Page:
• Length:
    10 Weeks
  • Effort:
    6–7 hours per week
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  • Course Type:
    Self-paced on your time


  • Reading and understanding pseudocode
  • Performing time-complexity analysis using Big-O notation
  • Working with basic probabilities
  • Following formal mathematical proofs
  • Programming in either C++ or Python

About this course

Skip About this course
This interactive text used in this course was written with the intention of teaching Computer Science students about various data structures as well as the applications in which each data structure would be appropriate to use. It is currently being taught at the University of California, San Diego (UCSD), the University of San Diego (USD), and the University of Puerto Rico (UPR).
This coursework utilizes the Active Learning approach to instruction, meaning it has various activities embedded throughout to help stimulate your learning and improve your understanding of the materials we will cover. You will encounter "STOP and Think" questions that will help you reflect on the material, "Exercise Breaks" that will test your knowledge and understanding of the concepts discussed, and "Code Challenges" that will allow you to actually implement some of the algorithms we will cover.
Currently, all code challenges are in C++ or Python, but the vast majority of the content is language-agnostic theory of complexity and algorithm analysis. In other words, even without C++ or Python knowledge, the key takeaways can still be obtained.

What you'll learn

Skip What you'll learn
  • The algorithms behind fundamental data structures (dynamic arrays, linked structures, (un)balanced trees/tries, graph algorithms, hash tables/functions)
  • How to reason about appropriate data structures to solve problems, including their strengths and weaknesses
  • How to analyze algorithms theoretically (worst-case, average-case, and amortized)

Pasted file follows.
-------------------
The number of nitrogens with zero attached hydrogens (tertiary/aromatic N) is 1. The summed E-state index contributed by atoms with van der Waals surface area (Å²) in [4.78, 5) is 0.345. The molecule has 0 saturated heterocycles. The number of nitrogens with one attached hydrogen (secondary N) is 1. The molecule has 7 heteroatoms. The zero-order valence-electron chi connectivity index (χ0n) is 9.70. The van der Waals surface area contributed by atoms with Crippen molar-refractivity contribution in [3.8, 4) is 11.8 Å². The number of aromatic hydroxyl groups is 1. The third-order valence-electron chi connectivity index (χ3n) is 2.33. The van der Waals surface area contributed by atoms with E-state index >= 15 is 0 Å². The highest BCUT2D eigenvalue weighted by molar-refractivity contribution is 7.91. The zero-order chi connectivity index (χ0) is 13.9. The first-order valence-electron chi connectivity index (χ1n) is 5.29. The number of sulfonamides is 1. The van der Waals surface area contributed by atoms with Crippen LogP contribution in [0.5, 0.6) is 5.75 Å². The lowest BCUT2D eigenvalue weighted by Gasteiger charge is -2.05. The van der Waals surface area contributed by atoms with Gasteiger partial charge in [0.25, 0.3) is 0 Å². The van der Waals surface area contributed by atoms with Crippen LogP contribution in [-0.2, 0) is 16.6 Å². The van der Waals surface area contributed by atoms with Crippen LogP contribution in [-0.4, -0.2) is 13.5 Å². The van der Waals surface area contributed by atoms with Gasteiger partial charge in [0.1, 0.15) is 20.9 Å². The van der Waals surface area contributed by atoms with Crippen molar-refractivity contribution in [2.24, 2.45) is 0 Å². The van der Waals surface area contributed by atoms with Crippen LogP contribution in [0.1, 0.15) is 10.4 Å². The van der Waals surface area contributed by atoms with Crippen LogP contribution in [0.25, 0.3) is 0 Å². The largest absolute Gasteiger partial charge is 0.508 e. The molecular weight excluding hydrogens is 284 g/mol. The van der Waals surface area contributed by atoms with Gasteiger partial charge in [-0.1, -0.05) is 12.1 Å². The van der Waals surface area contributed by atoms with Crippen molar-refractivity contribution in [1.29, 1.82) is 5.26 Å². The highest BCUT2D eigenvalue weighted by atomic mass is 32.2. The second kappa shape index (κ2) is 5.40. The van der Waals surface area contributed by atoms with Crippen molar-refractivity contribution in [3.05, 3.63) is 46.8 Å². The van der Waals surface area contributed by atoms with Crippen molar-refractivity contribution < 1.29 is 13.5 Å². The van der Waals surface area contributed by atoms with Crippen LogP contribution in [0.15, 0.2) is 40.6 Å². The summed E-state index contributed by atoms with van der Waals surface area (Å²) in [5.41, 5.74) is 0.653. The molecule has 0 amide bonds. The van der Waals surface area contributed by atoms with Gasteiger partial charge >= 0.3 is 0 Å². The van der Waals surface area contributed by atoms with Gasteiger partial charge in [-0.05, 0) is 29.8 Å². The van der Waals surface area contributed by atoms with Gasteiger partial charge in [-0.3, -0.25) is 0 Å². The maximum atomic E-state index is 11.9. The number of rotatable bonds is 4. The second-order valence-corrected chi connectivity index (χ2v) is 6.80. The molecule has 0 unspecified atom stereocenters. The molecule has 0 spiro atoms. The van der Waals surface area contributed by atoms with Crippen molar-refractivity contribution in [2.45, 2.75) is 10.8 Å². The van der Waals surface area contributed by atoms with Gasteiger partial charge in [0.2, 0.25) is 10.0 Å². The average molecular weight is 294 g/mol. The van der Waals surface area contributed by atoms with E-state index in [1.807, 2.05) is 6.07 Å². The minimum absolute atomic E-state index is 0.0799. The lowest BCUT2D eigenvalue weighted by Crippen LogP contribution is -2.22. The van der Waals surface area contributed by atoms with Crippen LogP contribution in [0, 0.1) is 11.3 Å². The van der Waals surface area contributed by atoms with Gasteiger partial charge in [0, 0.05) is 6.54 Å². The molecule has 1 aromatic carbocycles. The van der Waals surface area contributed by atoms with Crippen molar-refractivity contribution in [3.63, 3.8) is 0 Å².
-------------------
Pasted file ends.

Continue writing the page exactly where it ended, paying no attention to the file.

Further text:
• The key distinctions and relations between "Abstract Data Types" and "Data Structures"
  • Basic information theory and data compression utilizing the data structures covered
Module 1: Introduction and Review
  • 1.1 Welcome to Data Structures!
  • 1.2 Tick Tock, Tick Tock
  • 1.3 Classes of Computational Complexity
  • 1.4 The Fuss of C++
  • 1.5 Random Numbers
  • 1.6 Bit-by-Bit
  • 1.7 The Terminal-ator
  • 1.8 Git: the "Undo" Button of Software Development

Module 2: Introductory Data Structures
  • 2.1 Array Lists
  • 2.2 Linked Lists
  • 2.3 Skip Lists
  • 2.4 Circular Arrays
  • 2.5 Abstract Data Types
  • 2.6 Deques
  • 2.7 Queues
  • 2.8 Stacks
  • 2.9 And the Iterators Gonna Iterate-ate-ate

Module 3: Tree Structures
  • 3.1 Lost in a Forest of Trees
  • 3.2 Heaps
  • 3.3 Binary Search Trees
  • 3.4 BST Average-Case Time Complexity
  • 3.5 Randomized Search Trees
  • 3.6 AVL Trees
  • 3.7 Red-Black Trees
  • 3.8 B- Trees
  • 3.9 B+ Trees

Module 4: Introduction to Graphs
  • 4.1 Introduction to Graphs
  • 4.2 Graph Representations
  • 4.3 Algorithms on Graphs: Breadth-First Search
  • 4.4 Algorithms on Graphs: Depth-First Search
  • 4.5 Dijkstra's Algorithm
  • 4.6 Minimum Spanning Trees: Prim's and Kruskal's Algorithms
  • 4.7 Disjoint Sets

Module 5: Hashing
  • 5.1 The Unquenched Need for Speed
  • 5.2 Hash Functions
  • 5.3 Introduction to Hash Tables
  • 5.4 Probability of Collisions
  • 5.5 Collision Resolution: Open Addressing
  • 5.6 Collision Resolution: Closed Addressing (Separate Chaining)
  • 5.7 Collision Resolution: Cuckoo Hashing
  • 5.8 Hash Maps

Module 6: Implementing a Lexicon
  • 6.1 Creating a Lexicon
  • 6.2 Using Linked Lists
  • 6.3 Using Arrays
  • 6.4 Using Binary Search Trees
  • 6.5 Using Hash Tables and Hash Maps
  • 6.6 Using Multiway Tries
  • 6.7 Using Ternary Search Trees

Module 7: Coding and Information Compression
  • 7.1 Return of the (Coding) Trees
  • 7.2 Entropy and Information Theory
  • 7.3 Honey, I Shrunk the File
  • 7.4 Bitwise I/O

Module 8: Conclusions
  • 8.1 Summaries of Data Structures

Meet your instructors

Niema Moshiri
Ph. D. Student
The University of California, San Diego
Christine Alvarado
Associate Teaching Professor, Computer Science and Engineering
The University of California, San Diego
Liz Izhikevich
M.S. Student, Computer Science and Engineering
The University of California, San Diego

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